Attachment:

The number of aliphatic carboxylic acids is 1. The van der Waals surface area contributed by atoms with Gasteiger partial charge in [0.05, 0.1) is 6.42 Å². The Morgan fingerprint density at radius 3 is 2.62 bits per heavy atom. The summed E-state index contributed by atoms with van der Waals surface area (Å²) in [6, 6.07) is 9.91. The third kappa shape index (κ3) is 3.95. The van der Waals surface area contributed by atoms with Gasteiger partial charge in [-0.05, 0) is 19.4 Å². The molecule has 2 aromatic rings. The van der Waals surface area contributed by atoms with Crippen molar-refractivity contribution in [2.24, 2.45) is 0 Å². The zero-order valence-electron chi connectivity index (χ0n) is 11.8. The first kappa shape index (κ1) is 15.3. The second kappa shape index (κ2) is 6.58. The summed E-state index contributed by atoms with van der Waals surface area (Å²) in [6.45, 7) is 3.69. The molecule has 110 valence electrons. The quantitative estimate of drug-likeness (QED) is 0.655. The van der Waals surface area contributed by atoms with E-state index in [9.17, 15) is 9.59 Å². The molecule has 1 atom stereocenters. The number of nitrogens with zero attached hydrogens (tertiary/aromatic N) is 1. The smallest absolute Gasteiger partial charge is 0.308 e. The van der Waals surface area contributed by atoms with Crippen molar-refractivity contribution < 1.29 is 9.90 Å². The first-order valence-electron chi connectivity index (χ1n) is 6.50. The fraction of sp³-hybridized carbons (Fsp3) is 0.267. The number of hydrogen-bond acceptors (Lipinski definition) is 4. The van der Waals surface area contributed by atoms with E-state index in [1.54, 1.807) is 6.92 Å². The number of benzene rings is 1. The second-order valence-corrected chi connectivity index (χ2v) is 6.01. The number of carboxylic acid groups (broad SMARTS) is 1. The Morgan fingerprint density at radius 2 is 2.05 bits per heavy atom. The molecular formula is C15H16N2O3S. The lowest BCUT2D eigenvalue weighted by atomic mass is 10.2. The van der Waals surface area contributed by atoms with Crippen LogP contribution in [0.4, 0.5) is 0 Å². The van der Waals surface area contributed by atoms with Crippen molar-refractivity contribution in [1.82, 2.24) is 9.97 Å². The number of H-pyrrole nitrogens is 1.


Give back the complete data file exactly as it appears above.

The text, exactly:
The number of aliphatic carboxylic acids is 1. The van der Waals surface area contributed by atoms with Gasteiger partial charge in [0.05, 0.1) is 6.42 Å². The Morgan fingerprint density at radius 3 is 2.62 bits per heavy atom. The summed E-state index contributed by atoms with van der Waals surface area (Å²) in [6, 6.07) is 9.91. The third kappa shape index (κ3) is 3.95. The van der Waals surface area contributed by atoms with Gasteiger partial charge in [-0.05, 0) is 19.4 Å². The molecule has 2 aromatic rings. The van der Waals surface area contributed by atoms with Crippen molar-refractivity contribution in [2.24, 2.45) is 0 Å². The zero-order valence-electron chi connectivity index (χ0n) is 11.8. The first kappa shape index (κ1) is 15.3. The second kappa shape index (κ2) is 6.58. The summed E-state index contributed by atoms with van der Waals surface area (Å²) in [6.45, 7) is 3.69. The molecule has 110 valence electrons. The quantitative estimate of drug-likeness (QED) is 0.655. The van der Waals surface area contributed by atoms with E-state index in [9.17, 15) is 9.59 Å². The molecule has 1 atom stereocenters. The number of nitrogens with zero attached hydrogens (tertiary/aromatic N) is 1. The smallest absolute Gasteiger partial charge is 0.308 e. The van der Waals surface area contributed by atoms with Crippen molar-refractivity contribution < 1.29 is 9.90 Å². The first-order valence-electron chi connectivity index (χ1n) is 6.50. The fraction of sp³-hybridized carbons (Fsp3) is 0.267. The number of hydrogen-bond acceptors (Lipinski definition) is 4. The van der Waals surface area contributed by atoms with E-state index in [1.54, 1.807) is 6.92 Å². The number of benzene rings is 1. The second-order valence-corrected chi connectivity index (χ2v) is 6.01. The number of carboxylic acid groups (broad SMARTS) is 1. The Morgan fingerprint density at radius 2 is 2.05 bits per heavy atom. The molecular formula is C15H16N2O3S. The lowest BCUT2D eigenvalue weighted by atomic mass is 10.2. The van der Waals surface area contributed by atoms with Crippen LogP contribution in [0.4, 0.5) is 0 Å². The van der Waals surface area contributed by atoms with Crippen molar-refractivity contribution in [1.82, 2.24) is 9.97 Å². The number of H-pyrrole nitrogens is 1.